>


    The stat claimed on the report was 3000 cyclists killed or injured. I don't
    know how accurate this is.
     
  16. Tony Raven

    Tony Raven Guest

    Nathaniel Porter wrote:
    > "Tony Raven" <[email protected]> wrote in message
    > news:[email protected]
    >> dailuggs wrote:
    >>>
    >>> sure i heard on that report that 3000 cyclists were killed each year
    >>> aswell, when im dur the figure i read in a paper lately was 2 a day,
    >>> which is 730 a year, not 3000 a year!

    >>
    >> 3000 is road deaths, cyclist deaths are around 130 a year IIRC
    >>

    >
    > The stat claimed on the report was 3000 cyclists killed or injured. I don't
    > know how accurate this is.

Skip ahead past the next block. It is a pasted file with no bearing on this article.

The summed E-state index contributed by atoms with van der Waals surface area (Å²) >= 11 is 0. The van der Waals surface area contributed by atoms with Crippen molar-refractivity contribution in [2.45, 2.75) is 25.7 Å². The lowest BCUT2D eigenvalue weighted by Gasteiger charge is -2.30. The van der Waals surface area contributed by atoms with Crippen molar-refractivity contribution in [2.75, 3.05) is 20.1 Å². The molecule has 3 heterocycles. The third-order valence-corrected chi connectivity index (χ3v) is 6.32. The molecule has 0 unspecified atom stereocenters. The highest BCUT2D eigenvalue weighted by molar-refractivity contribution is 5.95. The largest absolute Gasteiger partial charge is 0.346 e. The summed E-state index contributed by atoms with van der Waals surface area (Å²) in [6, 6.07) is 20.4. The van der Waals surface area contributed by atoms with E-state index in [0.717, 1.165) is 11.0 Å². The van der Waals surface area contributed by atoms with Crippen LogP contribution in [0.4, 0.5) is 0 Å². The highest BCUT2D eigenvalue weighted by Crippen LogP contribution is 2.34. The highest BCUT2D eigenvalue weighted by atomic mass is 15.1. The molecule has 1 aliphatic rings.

That's about right for killed or seriously injured but killed is only around
    130.

    Tony
     
  17. On Sat, 12 Jun 2004 21:45:46 +0100, "Nathaniel Porter"
    <[email protected]> wrote in message
    <[email protected]>:

    >The stat claimed on the report was 3000 cyclists killed or injured. I don't
    >know how accurate this is.


    I think it's about right - just don't inquire too closely about how
    serious the injuries are (most are trivial) or how many ar head
    injuries (under half, IIRC) or how many of the head injury deaths and
    serious injuries could be prevented by helmets (most optimistic
    plausible estimate being about 10%).

    Guy
    --
    May contain traces of irony. Contents liable to settle after posting.
    http://www.chapmancentral.co.uk

    88% of helmet statistics are made up, 65% of them at Washington University
     
  18. Andy Dingley

    Andy Dingley Guest

    On Sat, 12 Jun 2004 11:29:47 +0100, "Scott Leckey"
    <[email protected]> wrote:

    >The BBC is the quintessential pinky "sheeple's" news outlet.


    Do you mind ? I'm the quintessential tomato (looks green, but turns
    red when allowed to ripen) and I neither bleat, nor own a TV.